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The Importance of Being Earnest by Oscar Wilde

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Set in England in the 1890s, the play tackles the life of Algernon Moncrieff, an aristocratic Londoner who gets away from unwanted social obligation by pretending to have an ill friend named Bunbury and his friend Jack Worthing, who Algernon calls Earnest, thinking that is his real name (“Being Earnest” 2007). Jack, who goes by the name “Earnest” in town and “Jack” in the country, wants to marry Gwendolyn, even though Gwendolyn’s mother, Lady Bracknell does not like him for Jack is unable to describe his family background. Algernon finds out that Jack is living a double life when he visits Jack in the country and falls in love with Cecily, Jack’s ward (2007). Adding more twist is Gwendolyn and Cecily’s obsession with the name “Ernest” (2007).

            “The Importance of Being Earnest” came at a time when the British Empire had conquered most countries around the world (“Being Earnest” 2007).  At that time, the English nobility was depicted as patronizing and snooty, a trait epitomized in the play. This can be seen in the scene where Lady Bracknell becomes cordial to Cecily when she discovers how rich the latter is. Victorian society is likewise illustrated by people being exaggeratedly polite while harboring scheming and manipulative attitudes, like people with social masks.

   Moreover, social divide is peppered throughout the play. In the play, this is exemplified in scenes involving Gwendolyn, Cecily and their servants. Lady Bracknell also presents this trait when she expressed total disgust upon learning that Jack was adopted after being left in a handbag in a railway station, no less. According to her, marrying Jack would be like getting a relationship with a parcel (“Being Earnest” 2007). Yet, this class tension was dealt comically most of the time and with wit. When Algernon found out that his supply of wine was spent by the servants, Lane, the butler, turned the conversation to marriage. This is one play where conflicts are easily resolved with humor.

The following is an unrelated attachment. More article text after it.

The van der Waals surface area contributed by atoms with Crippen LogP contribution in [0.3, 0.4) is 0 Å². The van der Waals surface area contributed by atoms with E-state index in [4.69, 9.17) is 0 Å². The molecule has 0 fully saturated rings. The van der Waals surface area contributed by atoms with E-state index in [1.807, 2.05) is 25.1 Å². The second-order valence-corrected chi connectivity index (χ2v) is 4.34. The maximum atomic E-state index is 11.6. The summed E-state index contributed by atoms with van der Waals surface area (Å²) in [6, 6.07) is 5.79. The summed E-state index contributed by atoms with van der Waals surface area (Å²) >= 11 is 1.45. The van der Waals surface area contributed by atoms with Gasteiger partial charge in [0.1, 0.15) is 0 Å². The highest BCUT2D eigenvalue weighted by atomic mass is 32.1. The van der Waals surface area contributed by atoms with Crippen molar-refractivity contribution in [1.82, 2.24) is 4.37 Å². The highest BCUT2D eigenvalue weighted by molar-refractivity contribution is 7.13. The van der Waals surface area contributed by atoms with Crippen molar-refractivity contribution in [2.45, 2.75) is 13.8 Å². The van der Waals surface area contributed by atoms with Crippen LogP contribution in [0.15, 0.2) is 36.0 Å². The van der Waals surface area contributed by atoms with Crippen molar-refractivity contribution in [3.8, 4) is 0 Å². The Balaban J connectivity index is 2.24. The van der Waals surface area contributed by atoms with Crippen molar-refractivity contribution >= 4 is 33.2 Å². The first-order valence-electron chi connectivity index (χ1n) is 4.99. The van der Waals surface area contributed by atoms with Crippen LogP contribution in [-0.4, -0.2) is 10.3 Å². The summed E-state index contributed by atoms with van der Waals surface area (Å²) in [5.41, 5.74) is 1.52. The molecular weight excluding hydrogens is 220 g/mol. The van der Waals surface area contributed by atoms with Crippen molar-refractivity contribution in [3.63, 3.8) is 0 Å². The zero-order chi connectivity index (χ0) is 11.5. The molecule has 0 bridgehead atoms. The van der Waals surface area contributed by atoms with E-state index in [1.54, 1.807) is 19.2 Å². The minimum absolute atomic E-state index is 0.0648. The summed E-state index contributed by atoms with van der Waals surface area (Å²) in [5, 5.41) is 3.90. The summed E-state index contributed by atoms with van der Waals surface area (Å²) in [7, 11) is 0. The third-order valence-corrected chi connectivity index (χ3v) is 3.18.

As stated earlier, both Gwendolyn and Cecily have an obsession with the word “earnest.”  Both want to marry a man named “Earnest” for the name insinuates honesty yet both did not know that the men they loved were neither named “Earnest,” thereby lying to them.  The truth and lies are reflections of the Victorian society and Wilde was able to showcase artfully in the play.

Epigrams were Wilde’s forte and “The Importance of Being Earnest” is sprinkled with them.   He criticized society using witty lines. His retorts were quick and razor-sharp. “The Importance of Being Earnest” was targeted at societal flaws of his era. Marriage, for instance, was given a large amount of criticism: Gwendolyn and Cecily’s obsession in marrying a man named “Ernest” simply because of its connotation and Lady Bracknell’s view of marriage to ensure financial stability. There is also a line where Algernon deems marriage is discouraging, even saying that for married folks, “three is company and two is none” (“Being Earnest” 2007).